One day there were two of our company bidden to a feast of the family, as they call it; a most natural, pious, and reverend custom it is, showing that nation to be compounded of all goodness. This is the manner of it; it is granted to any man that shall live to see thirty persons descended of his body, alive together, and all above three years old, to make this feast, which is done at the cost of the State. The father of the family, whom they call the tirsan, two days before the feast, taketh to him three of such friends as he liketh to choose, and is assisted also by the governor of the city or place where the feast is celebrated; and all the persons of the family, of both sexes, are summoned to attend him. These two days the tirsan sitteth in consultation, concerning the good estate of the family. There, if there be any discord or suits between any of the family, they are compounded and appeased. There, if any of the family be distressed or decayed, order is taken for their relief, and competent means to live. There, if any be subject to vice, or take ill-courses, they are reproved and censured. So, likewise, direction is given touching marriages, and the courses of life which any of them should take, with divers other the like orders and advices. The governor sitteth to the end, to put in execution, by his public authority, the decrees and orders of the tirsan, if they should be disobeyed, though that seldom needeth; such reverence and obedience they give to the order of nature. The tirsan doth also then ever choose one man from among his sons, to live in house with him,--Bacon, New Atlantis (23).
This is the second post on the political economy of Bacon’s utopian island, Bensalem, which dazzled and inspired the founders of the Royal Society. It’s a society with an advanced division of intellectual labor performed in a central research institute, Saloman’s House, which occupies a privileged position in Bensalem’s society. But what exactly grounds this privilege?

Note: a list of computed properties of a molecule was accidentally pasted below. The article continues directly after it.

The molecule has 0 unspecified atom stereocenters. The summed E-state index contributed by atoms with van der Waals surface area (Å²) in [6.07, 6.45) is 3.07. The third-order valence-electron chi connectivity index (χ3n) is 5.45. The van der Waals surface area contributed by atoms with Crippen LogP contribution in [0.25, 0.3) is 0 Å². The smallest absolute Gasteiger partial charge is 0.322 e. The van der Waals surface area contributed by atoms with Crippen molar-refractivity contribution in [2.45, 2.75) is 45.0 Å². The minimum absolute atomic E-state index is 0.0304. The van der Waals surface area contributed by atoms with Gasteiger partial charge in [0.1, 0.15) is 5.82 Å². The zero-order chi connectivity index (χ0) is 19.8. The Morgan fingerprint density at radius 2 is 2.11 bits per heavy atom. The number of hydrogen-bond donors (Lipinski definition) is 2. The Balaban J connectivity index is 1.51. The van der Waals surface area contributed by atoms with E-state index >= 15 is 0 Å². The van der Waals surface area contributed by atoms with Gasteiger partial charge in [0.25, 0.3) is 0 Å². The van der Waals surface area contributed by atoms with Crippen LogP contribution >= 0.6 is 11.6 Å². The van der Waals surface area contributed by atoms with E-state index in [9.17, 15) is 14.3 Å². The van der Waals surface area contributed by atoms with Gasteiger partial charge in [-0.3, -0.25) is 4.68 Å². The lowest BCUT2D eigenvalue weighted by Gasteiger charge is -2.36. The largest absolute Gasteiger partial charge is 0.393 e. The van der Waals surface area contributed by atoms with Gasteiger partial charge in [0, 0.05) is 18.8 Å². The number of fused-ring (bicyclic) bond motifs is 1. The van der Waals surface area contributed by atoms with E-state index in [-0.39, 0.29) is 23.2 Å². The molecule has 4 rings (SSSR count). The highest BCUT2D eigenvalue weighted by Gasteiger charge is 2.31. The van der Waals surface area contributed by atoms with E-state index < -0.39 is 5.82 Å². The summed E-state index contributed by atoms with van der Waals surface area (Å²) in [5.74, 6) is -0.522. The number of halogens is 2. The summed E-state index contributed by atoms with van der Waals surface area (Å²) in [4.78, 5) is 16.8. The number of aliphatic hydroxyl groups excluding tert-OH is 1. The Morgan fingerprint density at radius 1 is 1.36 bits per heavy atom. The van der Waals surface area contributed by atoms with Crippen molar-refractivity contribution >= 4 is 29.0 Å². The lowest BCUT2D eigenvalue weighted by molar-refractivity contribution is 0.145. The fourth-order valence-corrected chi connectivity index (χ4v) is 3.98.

The ‘feast of the family,’ as it is called, is a state-sponsored, fertility celebration. A detailed description of it occupies about ten percent of the (rather brief) text of New Atlantis. Oddly enough, while (as we have seen) there are (Christian) priests on Bensalem, and these can perform government functions, there is no hint that the state representative, the “governor of the city,” is a religious representative. Rather, the official presence is entirely secular;* in addition to the governor, there is also a “herald” that represents the king. In fact, near the end of the feast, the herald reads from the “king’s charter,” which contains “gift of revenue, and many privileges, exemptions, and points of honor, granted to the father of the family.” (23-24) The king has quite a bit of discretionary power and also, in practice, access to royal sources of income. So, at the heart of Bensalem’s political economy is a crude trade: if you breed, you will be rewarded with property (“the King is debtor to no man, but for propagation of his subjects”).
It is unclear what happens with the off-spring who are not chosen. From other passing details, the reader learns that they can inherit some property and we are reminded that the talented can have (what appears to be) a lucrative, scientific and technological career within Saloman’s House (24). Government service also appears to be well paid.** At first sight Bacon’s Bensalem seems very strange; a closer look reveals an oddly familiar political organization.
So, while breeding among the population is rewarded, the rewards go unequally to a privileged few within a political framework that is based on property, which has its ground in the arbitrary power of the paterfamilias. This offers a new perspective on “the praises of Adam, and Noah, and Abraham” at the ‘feast of family;’ these are all patriarchs whose sons quarreled bitterly.
Lurking in the background is a crucial mystery of the island of Bensalem: if population growth is encouraged, a perfected medicine (33-5) reduces mortality (and it seems that the Saloman’s house can even revive folk from the dead), resources are unequally distributed, there must be considerable pressure on those parts of the populations that lack property. Where do the great masses of non-propertied end up living and on what do they manage to live? One wonders what the methods of population control are ultimately.
*The modest religious elements in the ‘feast of the family’ are mentioned near the end: (a) there is a hymn sung, varied according to the invention of him that composeth it (for they have excellent poesy), but the subject of it is always the praises of Adam, and Noah, and Abraham; whereof the former two peopled the world, and the last was the father of the faithful” and (b) “concluding ever with a thanksgiving for the nativity of our Saviour, in whose birth the births of all are only blessed.” (25)
**The government officials that are encountered early in the story refuse bribes (“He must not be twice paid for one labor” (6, see also 8)) .